Italy's main crime syndicates beyond the Godfather

Fourth Mafia based in Italy's Foggia has gained notoriety for its extreme violent tactics

By
AFP
Cosa Nostra boss Matteo Messina Denaro is led away by police after being arrested earlier this year. Reuters
Cosa Nostra boss Matteo Messina Denaro is led away by police after being arrested earlier this year. Reuters

ROME: The Cosa Nostra got a lot of attention due to the extraordinary coverage in Hollywood. However, Italy is home to several other organised crime groups. Among them is the "Fourth Mafia", based in Foggia in the southeast, which has gained notoriety for its violent tactics.

The group is just one of the four main Italian mafias currently operating in the country. Here is a closer look at each of these organised crime syndicates.

Cosa Nostra

When most people think of the mafia, they think of the "Godfather" movies, which were inspired by the Cosa Nostra.

For years, the Sicilian Mafia terrorised the Italian public and state, with its highest-profile killings that of anti-mafia judges Giovanni Falcone and Paolo Borsellino in 1992.

But those attacks brought a fierce state clampdown that diminished its power, with the latest blow the arrest in January of Cosa Nostra boss Matteo Messina Denaro after 30 years on the run.

The Cosa Nostra in recent years has shifted to lower-profile strategies of infiltrating local public administration and businesses, and has links abroad, particularly with New York, according to the most recent report by Italy's anti-mafia investigators (DIA).

'Ndrangheta

Rooted in the poor southern region of Calabria, the once rural 'Ndrangheta is considered Italy's wealthiest and most powerful mafia, with a growing global reach now covering more than 40 countries.

The 'Ndrangheta's web of family-based clans is heavily involved in drug trafficking, controlling the bulk of cocaine flowing into Europe. The group is a "privileged partner" of South American drugs producers, according to the DIA.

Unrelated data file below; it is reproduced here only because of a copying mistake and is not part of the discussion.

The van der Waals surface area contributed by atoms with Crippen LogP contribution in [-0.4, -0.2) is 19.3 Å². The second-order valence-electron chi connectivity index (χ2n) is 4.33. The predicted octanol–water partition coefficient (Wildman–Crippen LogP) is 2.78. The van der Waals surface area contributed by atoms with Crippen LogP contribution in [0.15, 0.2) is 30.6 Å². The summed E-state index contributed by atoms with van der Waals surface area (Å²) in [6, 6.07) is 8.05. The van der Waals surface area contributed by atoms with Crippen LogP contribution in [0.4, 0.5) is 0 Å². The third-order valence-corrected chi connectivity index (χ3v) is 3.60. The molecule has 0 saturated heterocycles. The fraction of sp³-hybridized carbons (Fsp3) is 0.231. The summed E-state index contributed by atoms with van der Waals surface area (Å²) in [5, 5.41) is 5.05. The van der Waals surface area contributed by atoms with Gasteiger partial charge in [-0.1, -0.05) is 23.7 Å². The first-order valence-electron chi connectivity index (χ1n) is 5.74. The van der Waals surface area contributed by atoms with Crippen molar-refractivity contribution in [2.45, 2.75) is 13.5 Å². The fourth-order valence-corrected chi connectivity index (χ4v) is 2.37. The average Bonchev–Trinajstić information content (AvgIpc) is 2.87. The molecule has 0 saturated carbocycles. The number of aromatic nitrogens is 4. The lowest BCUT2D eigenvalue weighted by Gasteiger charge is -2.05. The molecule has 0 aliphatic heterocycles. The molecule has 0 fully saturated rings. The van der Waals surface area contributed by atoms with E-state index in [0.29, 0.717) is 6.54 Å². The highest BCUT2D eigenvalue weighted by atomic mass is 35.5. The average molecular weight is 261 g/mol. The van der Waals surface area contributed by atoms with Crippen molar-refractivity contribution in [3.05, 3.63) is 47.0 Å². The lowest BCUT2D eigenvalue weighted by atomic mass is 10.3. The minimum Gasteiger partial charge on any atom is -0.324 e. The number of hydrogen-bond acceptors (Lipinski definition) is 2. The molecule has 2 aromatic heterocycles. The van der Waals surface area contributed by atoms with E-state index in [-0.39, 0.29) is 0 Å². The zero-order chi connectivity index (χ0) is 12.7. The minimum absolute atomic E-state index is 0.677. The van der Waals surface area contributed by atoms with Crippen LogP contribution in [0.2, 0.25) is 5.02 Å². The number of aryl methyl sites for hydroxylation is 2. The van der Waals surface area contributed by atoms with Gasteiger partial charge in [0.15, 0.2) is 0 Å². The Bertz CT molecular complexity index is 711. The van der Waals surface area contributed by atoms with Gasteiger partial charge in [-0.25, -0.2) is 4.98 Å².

Illegal profits from drugs, extortion and the rigging of public contracts are laundered and reinvested into the legal economy, from real estate to finance, making it increasingly difficult to trace the 'Ndrangheta's billions.

Despite occasional horrific crimes like dissolving victims in acid, the 'Ndrangheta now prefers to operate under the radar. A huge "maxi-trial" with over 300 defendants opened in 2021, lifting the lid on the web of politicians, lawyers and businessmen accused of enabling them.

Camorra

The Camorra operates throughout the southern Campania region and its capital Naples, with its clans controlling different areas.

The lack of a family-based structure like the 'Ndrangheta results in frequent feuding between clans and in the poor, crowded metropolis of Naples, where the use of teenage recruits helps maintain the mafia's grip.

Outside Italy, the Camorra is best known from Roberto Saviano's 2006 book, "Gomorrah", later turned into a movie and television series, chronicling the mafia's workings in around the gritty housing projects of Scampia, once considered Europe's largest open-air drug market.

Besides drug trafficking, contract fixing and infiltrating local public institutions, the Camorra has been heavily involved in the illegal dumping of toxic waste that has polluted vast areas around Naples.

Outside Italy, the Camorra has most of its drug trafficking and money laundering interests in Spain.

Foggia mafia

Sometimes referred to as Italy's "Fourth Mafia", the mafia operating across the vast province of Foggia in the southern region of Puglia is the country's youngest, and least evolved, with its origins in the Camorra.

Today authorities consider it Italy's most violent organised crime syndicate, due to its many battalions jockeying for position while carrying out a wide array of crimes.

Extortion of local businesses and farmers is widespread, as well as drug trafficking -- with drugs arriving from Albania -- armed robberies, theft of property for ransom and contract-fixing.

The Foggia mafia has recently worried authorities by becoming more successful at infiltrating public institutions, while a high rate of juvenile delinquency has increased locals' feeling of insecurity.